Doing business in the United Kingdom
The UK is one of the world’s leading economies and many of the global brands have its headquarters in London. However, as George Bernard Shaw has said ‘America and Britain are two nations divided by a common language’; so if you’ve learned your English from American movies, you’d be in for a shock on your first visit…
In our ‘Doing Business in…’ blog posts we usually address the UK’s population with tips on doing business overseas. However, this time round, we’d like to address our overseas readers and provide few tips on doing business in the UK.
First of all, England is only part of the UK and not everyone born in the UK is English. The United Kingdom has four distinct constituent parts including England, Wales, Scotland and Northern Ireland. For more information on the British Isles check this diagram out (http://en.wikipedia.org/wiki/File:British_Isles_Euler_diagram_15.svg)
With regards to the language, there are many dialects, actents and varieties of ‘the Queen’s English’, but the language has had an enormous influence on many languages spoken around the world. Some estimates have that there are over 340,000,000 native English speakers in the world, so not surprisingly it’s the third language on the top ten languages covering over half the population.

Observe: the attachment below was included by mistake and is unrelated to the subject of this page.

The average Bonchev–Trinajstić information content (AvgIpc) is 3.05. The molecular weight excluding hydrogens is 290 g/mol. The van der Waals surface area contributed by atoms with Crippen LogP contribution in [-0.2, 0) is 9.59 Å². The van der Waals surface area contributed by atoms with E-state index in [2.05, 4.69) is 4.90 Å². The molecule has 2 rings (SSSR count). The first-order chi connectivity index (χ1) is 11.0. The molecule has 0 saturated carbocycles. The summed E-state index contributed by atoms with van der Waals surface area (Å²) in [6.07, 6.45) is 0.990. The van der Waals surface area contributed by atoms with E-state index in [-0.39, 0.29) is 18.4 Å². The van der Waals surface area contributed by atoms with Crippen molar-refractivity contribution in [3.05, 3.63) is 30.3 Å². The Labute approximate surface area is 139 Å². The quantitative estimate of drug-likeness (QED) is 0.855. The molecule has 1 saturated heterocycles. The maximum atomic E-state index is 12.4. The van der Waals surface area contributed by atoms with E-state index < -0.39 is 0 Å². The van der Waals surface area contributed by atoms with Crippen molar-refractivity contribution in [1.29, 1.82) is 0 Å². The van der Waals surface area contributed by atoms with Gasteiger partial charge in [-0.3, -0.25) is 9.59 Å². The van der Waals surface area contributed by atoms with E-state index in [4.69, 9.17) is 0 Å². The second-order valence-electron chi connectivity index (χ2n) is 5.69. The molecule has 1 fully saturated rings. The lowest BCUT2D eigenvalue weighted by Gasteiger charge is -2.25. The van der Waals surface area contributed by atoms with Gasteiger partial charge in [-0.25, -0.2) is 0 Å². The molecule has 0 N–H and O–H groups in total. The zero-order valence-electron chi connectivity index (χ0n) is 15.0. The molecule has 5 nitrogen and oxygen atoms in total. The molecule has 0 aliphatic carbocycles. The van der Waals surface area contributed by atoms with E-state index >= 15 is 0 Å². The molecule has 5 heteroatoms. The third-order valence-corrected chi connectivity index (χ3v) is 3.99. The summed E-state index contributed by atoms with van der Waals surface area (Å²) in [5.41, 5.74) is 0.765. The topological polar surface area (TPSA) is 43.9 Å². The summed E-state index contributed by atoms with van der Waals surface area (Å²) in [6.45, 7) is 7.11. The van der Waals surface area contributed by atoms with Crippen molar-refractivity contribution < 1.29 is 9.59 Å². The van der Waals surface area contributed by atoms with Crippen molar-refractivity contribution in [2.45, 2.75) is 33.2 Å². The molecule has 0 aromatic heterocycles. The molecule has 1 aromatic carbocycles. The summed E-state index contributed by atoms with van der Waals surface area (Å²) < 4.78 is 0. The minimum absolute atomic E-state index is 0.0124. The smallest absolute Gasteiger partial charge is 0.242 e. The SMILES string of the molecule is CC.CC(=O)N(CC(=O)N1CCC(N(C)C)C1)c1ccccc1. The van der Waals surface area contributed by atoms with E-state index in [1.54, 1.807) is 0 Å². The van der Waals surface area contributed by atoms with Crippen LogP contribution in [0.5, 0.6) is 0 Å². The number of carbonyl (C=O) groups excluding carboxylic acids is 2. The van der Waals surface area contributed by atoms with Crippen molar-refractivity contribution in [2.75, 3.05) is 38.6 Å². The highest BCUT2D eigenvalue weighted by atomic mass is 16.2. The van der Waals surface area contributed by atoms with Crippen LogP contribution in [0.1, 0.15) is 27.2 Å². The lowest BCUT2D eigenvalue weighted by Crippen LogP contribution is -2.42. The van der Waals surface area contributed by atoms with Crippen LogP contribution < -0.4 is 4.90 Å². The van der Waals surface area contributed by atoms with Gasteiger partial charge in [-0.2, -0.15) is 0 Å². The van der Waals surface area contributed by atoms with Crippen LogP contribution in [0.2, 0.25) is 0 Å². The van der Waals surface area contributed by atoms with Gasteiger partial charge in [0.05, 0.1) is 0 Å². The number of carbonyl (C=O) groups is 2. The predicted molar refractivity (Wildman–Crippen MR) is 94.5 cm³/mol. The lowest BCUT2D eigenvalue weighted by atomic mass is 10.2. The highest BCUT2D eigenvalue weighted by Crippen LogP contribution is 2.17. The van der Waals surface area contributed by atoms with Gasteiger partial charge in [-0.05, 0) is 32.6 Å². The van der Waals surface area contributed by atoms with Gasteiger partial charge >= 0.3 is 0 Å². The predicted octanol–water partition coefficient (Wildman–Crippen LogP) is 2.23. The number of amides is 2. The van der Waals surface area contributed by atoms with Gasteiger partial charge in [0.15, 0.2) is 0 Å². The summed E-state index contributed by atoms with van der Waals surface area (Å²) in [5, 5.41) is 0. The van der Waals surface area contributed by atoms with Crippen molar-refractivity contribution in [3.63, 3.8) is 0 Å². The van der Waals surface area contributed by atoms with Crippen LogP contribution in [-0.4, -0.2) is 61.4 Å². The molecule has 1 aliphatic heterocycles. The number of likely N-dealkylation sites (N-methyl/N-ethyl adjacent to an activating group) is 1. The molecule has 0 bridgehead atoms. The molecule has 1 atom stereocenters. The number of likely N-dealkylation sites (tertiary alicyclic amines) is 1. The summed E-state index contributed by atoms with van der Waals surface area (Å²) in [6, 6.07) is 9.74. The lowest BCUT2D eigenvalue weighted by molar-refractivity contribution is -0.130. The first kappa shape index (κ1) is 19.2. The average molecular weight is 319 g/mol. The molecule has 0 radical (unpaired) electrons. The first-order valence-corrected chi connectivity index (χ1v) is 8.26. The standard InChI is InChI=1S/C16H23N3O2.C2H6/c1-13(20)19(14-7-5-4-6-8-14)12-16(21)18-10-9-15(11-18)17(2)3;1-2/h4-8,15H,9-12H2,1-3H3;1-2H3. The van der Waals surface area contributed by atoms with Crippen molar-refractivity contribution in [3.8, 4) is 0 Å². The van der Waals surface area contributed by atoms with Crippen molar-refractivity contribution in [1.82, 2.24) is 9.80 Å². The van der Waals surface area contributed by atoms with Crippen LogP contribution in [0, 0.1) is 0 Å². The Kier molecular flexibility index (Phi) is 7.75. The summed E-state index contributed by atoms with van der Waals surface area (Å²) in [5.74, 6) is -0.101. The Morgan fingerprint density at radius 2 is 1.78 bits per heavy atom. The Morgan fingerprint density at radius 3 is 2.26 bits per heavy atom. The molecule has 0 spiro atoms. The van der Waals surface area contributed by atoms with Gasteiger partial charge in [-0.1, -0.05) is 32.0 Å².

In addition, there are millions of people who speak English as a second language. However, within the UK there are many different accents including Cockney, Scouse, Geordie, and many more. This may be quite daunting at the first arrival in the country, but most British understand that foreigners might struggle with their accents and try to be accommodating as possible.
With regards to business, the British can be seen as very time oriented, they are anxious about deadlines and results. Therefore, it is important to be punctual for your meeting and if you’re meeting in London it is prudent to allow extra time as you can often encounter travel delays on the way.
The best way to make initial contact is through third party introduction, however, should anything go wrong, the introducer should not be involved in the problem solving.
Also, it is very common that British are self-critical about their country’s issues and may often share their complaints with you. However, try not to participate and avoid joining in this sort of criticism. The still feel proud about their country and don’t like the outsiders pointing out their mistakes.
It is interesting to note that gifts are not part of doing business in the UK. Your business partners don’t really expect any gifts from you; instead, it is more preferable to invite your host out for a meal. Also, it is inappropriate to touch others in public and even putting an arm around someone’s shoulders would make them feel uncomfortable. In addition, British maintain quite wide physical space during conversation, so try not to ‘invade’ their space.
I hope this article provided some good tips for doing business in the UK, and for all the British readers – don’t hesitate to post your comments if you agree or disagree with any of the above.